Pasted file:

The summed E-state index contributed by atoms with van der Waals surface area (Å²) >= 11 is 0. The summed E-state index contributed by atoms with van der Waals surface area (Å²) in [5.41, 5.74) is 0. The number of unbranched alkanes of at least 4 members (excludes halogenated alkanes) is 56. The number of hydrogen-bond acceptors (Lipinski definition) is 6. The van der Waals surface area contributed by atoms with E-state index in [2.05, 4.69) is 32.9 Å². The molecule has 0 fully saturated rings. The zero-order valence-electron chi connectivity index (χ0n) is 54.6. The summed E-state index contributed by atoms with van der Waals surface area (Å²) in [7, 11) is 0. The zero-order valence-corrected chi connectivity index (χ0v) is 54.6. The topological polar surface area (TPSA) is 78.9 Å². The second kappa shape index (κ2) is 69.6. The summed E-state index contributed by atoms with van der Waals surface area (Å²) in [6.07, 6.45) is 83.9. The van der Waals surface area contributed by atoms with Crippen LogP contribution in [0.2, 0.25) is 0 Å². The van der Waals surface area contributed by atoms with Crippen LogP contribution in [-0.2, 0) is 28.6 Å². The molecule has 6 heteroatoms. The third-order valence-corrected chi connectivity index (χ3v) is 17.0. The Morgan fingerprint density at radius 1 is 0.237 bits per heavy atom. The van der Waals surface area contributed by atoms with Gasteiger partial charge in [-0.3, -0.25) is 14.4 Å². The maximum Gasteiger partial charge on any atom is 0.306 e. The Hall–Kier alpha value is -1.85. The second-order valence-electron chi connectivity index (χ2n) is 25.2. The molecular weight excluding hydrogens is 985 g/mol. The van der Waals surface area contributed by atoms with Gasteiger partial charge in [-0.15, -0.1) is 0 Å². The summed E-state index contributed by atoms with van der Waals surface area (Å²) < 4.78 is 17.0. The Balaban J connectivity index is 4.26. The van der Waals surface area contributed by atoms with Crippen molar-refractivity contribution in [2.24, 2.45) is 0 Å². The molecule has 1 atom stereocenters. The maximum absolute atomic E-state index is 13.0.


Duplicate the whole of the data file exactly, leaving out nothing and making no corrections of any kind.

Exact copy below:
The summed E-state index contributed by atoms with van der Waals surface area (Å²) >= 11 is 0. The summed E-state index contributed by atoms with van der Waals surface area (Å²) in [5.41, 5.74) is 0. The number of unbranched alkanes of at least 4 members (excludes halogenated alkanes) is 56. The number of hydrogen-bond acceptors (Lipinski definition) is 6. The van der Waals surface area contributed by atoms with E-state index in [2.05, 4.69) is 32.9 Å². The molecule has 0 fully saturated rings. The zero-order valence-electron chi connectivity index (χ0n) is 54.6. The summed E-state index contributed by atoms with van der Waals surface area (Å²) in [7, 11) is 0. The zero-order valence-corrected chi connectivity index (χ0v) is 54.6. The topological polar surface area (TPSA) is 78.9 Å². The second kappa shape index (κ2) is 69.6. The summed E-state index contributed by atoms with van der Waals surface area (Å²) in [6.07, 6.45) is 83.9. The van der Waals surface area contributed by atoms with Crippen LogP contribution in [0.2, 0.25) is 0 Å². The van der Waals surface area contributed by atoms with Crippen LogP contribution in [-0.2, 0) is 28.6 Å². The molecule has 6 heteroatoms. The third-order valence-corrected chi connectivity index (χ3v) is 17.0. The Morgan fingerprint density at radius 1 is 0.237 bits per heavy atom. The van der Waals surface area contributed by atoms with Gasteiger partial charge in [-0.3, -0.25) is 14.4 Å². The maximum Gasteiger partial charge on any atom is 0.306 e. The Hall–Kier alpha value is -1.85. The second-order valence-electron chi connectivity index (χ2n) is 25.2. The molecular weight excluding hydrogens is 985 g/mol. The van der Waals surface area contributed by atoms with Gasteiger partial charge in [-0.15, -0.1) is 0 Å². The summed E-state index contributed by atoms with van der Waals surface area (Å²) < 4.78 is 17.0. The Balaban J connectivity index is 4.26. The van der Waals surface area contributed by atoms with Crippen molar-refractivity contribution in [2.24, 2.45) is 0 Å². The molecule has 1 atom stereocenters. The maximum absolute atomic E-state index is 13.0.